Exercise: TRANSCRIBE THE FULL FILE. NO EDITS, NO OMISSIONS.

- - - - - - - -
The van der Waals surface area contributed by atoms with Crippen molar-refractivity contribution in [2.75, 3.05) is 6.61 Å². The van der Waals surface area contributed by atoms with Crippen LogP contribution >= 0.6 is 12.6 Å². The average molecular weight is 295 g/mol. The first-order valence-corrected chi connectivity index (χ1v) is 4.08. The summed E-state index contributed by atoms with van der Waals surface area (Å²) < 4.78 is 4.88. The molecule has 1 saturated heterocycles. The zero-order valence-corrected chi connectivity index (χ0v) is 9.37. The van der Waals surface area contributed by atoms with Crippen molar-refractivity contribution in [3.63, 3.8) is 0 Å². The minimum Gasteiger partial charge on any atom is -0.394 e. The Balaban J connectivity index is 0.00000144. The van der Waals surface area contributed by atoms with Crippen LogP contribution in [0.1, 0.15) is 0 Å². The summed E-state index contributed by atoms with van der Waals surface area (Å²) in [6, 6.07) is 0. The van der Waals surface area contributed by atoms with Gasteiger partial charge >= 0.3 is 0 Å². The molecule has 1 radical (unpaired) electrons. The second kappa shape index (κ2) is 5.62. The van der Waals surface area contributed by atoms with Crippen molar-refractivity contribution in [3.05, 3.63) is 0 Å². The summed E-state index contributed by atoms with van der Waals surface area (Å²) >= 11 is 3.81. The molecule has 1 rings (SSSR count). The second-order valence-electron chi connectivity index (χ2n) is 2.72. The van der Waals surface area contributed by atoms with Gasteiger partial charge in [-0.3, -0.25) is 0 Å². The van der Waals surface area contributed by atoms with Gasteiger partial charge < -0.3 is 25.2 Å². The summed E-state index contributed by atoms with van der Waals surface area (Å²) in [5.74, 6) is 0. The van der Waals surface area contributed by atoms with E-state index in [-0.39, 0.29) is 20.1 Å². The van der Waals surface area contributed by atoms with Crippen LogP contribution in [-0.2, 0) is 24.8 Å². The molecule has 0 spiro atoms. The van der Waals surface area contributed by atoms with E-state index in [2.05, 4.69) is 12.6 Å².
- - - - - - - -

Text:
The van der Waals surface area contributed by atoms with Crippen molar-refractivity contribution in [2.75, 3.05) is 6.61 Å². The van der Waals surface area contributed by atoms with Crippen LogP contribution >= 0.6 is 12.6 Å². The average molecular weight is 295 g/mol. The first-order valence-corrected chi connectivity index (χ1v) is 4.08. The summed E-state index contributed by atoms with van der Waals surface area (Å²) < 4.78 is 4.88. The molecule has 1 saturated heterocycles. The zero-order valence-corrected chi connectivity index (χ0v) is 9.37. The van der Waals surface area contributed by atoms with Crippen molar-refractivity contribution in [3.63, 3.8) is 0 Å². The minimum Gasteiger partial charge on any atom is -0.394 e. The Balaban J connectivity index is 0.00000144. The van der Waals surface area contributed by atoms with Crippen LogP contribution in [0.1, 0.15) is 0 Å². The summed E-state index contributed by atoms with van der Waals surface area (Å²) in [6, 6.07) is 0. The van der Waals surface area contributed by atoms with Gasteiger partial charge >= 0.3 is 0 Å². The molecule has 1 radical (unpaired) electrons. The second kappa shape index (κ2) is 5.62. The van der Waals surface area contributed by atoms with Crippen molar-refractivity contribution in [3.05, 3.63) is 0 Å². The summed E-state index contributed by atoms with van der Waals surface area (Å²) >= 11 is 3.81. The molecule has 1 rings (SSSR count). The second-order valence-electron chi connectivity index (χ2n) is 2.72. The van der Waals surface area contributed by atoms with Gasteiger partial charge in [-0.3, -0.25) is 0 Å². The van der Waals surface area contributed by atoms with Gasteiger partial charge < -0.3 is 25.2 Å². The summed E-state index contributed by atoms with van der Waals surface area (Å²) in [5.74, 6) is 0. The van der Waals surface area contributed by atoms with E-state index in [-0.39, 0.29) is 20.1 Å². The van der Waals surface area contributed by atoms with Crippen LogP contribution in [-0.2, 0) is 24.8 Å². The molecule has 0 spiro atoms. The van der Waals surface area contributed by atoms with E-state index in [2.05, 4.69) is 12.6 Å².